According to a popular whale account on Twitter, Hoo exchange has deleted its official website. The not-so-popular exchange halted withdrawal early this year, leaving users’ funds trapped.
Hoo Exchange’s website deleted, users’ lament
Another centralized crypto exchange, Hoo exchange, has gone under, bowing to the torrential storm of FTX collapse. However, it seems to gain less attention in the industry, perhaps due to its relatively smaller size compared to FTX.
Earlier today, a tweet revealed that Hoo exchange had deleted its website after several months of inactivity. Since July, the Hong Kong exchange has kept its users in total darkness, refusing to provide updates concerning users’ funds.
In addition, users need to learn what is happening in the firm or what has happened to users’ funds. All the platform’s social media pages, like Telegram, Facebook, Twitter, and Reddit, have remained inactive for months.
Consequently, the latest development has distressed their users as they lament for their funds. Many users kept commenting under previous posts by the exchange on their social media pages. Some said they couldn’t access their accounts, while others asked for refunds.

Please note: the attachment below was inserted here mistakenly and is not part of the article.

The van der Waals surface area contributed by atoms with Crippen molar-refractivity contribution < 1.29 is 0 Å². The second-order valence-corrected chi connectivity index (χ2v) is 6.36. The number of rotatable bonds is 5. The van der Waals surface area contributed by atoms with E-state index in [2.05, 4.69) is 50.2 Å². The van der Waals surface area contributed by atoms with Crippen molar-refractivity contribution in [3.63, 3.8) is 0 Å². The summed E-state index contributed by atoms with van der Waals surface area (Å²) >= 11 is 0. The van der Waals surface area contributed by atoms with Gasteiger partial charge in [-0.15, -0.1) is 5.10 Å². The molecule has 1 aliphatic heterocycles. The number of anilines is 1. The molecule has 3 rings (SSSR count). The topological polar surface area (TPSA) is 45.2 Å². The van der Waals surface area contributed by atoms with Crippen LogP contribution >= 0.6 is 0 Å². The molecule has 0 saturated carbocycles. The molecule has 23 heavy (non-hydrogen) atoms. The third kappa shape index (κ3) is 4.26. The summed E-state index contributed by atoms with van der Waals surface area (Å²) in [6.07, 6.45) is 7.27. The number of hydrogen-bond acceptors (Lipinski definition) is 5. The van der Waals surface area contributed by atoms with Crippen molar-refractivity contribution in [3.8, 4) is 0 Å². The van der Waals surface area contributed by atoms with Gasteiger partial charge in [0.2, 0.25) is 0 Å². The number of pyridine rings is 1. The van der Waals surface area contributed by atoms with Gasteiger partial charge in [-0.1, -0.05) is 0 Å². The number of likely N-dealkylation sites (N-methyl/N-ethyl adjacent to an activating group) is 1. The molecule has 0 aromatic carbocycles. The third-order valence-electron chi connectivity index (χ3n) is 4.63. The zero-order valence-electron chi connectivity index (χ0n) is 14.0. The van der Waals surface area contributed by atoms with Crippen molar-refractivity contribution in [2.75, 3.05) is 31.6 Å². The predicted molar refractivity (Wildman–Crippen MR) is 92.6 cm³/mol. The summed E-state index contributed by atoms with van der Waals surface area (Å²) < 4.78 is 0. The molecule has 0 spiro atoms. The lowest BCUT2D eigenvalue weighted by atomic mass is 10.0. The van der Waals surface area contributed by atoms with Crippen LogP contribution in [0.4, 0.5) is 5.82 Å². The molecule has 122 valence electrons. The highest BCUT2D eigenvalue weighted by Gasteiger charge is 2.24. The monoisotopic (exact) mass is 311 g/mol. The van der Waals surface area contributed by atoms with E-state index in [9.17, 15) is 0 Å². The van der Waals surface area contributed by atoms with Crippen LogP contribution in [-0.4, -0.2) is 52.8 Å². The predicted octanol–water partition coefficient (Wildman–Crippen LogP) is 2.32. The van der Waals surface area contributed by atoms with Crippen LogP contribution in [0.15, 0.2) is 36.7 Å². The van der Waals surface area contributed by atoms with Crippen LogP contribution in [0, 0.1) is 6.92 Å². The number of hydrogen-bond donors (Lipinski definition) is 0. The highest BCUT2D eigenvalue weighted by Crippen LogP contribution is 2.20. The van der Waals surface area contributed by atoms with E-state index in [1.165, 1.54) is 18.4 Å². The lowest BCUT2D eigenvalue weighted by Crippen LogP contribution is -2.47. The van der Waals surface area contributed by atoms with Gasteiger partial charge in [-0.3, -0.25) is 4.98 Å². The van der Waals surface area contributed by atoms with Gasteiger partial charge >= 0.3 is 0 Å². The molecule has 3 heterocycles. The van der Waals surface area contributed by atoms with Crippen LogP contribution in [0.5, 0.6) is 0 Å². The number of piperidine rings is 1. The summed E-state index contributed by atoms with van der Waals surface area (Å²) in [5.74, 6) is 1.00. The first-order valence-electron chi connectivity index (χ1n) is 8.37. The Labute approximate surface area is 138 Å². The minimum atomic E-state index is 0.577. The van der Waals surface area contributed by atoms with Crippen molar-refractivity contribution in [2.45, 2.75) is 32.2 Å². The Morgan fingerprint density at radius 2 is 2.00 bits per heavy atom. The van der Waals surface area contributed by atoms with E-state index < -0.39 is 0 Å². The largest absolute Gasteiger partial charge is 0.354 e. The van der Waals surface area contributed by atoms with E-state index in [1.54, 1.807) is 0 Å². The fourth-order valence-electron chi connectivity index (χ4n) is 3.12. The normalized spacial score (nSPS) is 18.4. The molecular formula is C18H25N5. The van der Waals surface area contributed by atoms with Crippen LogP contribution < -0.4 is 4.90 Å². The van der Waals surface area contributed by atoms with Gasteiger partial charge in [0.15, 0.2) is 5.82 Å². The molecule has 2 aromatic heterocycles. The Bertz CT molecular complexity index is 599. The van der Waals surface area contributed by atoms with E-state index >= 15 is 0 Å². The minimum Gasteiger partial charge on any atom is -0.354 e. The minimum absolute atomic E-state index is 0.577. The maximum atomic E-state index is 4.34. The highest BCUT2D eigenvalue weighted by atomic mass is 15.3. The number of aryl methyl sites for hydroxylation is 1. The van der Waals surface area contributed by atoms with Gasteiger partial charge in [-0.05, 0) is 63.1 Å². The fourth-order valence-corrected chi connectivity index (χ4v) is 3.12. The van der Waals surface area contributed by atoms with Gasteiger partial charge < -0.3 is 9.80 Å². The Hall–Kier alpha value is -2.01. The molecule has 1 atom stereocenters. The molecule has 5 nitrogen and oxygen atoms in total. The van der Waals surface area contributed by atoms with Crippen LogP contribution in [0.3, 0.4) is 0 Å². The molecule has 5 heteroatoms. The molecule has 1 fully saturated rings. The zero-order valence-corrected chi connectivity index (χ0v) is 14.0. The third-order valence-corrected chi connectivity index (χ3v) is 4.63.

What happened to Hoo Exchange: have users lost their funds?
Hoo is a Hong Kong-based centralized crypto exchange (CEX) launched by Ruixi Wang in 2017. The firm started as a small platform with few tokens. However, it grew larger and launched numerous projects, tokens, and a native token, HOO.
With over 1.2 million registered customers, the exchange executed about 50,000 transactions in 2021, according to Wang, the CEO. Wang also claimed that about 60% of its users are foreigners from Russia, Brazil, Germany, and others.
The woes of the Hoo exchange started in June 2022 after Terra collapsed, which led the platform to suspend withdrawals abruptly. The platform reportedly explained to its panicking users that the suspension was temporary. According to the reports, they added that withdrawals would return after 72 hours of the suspension.
In addition, the platform reportedly launched a debt-to-token project for its users. However, the process was abruptly stopped without prior notice or explanation to users.
Afterward, a local news source reported a dispute between the executive members of the exchange. Shortly after the report, Rexy Wang publicly accused Fang Wenbin, an executive at Hoo, of stealing the company’s information and assets. Responding to the allegation, Fang also claimed Wang refused to pay his staff and moved most of the firm’s assets to a private wallet.
Ever since, no one has heard anything from the platform, not even its executives. However, victims have lodged complaints against Rexy Wang at a local police station, and he is currently on the wanted list.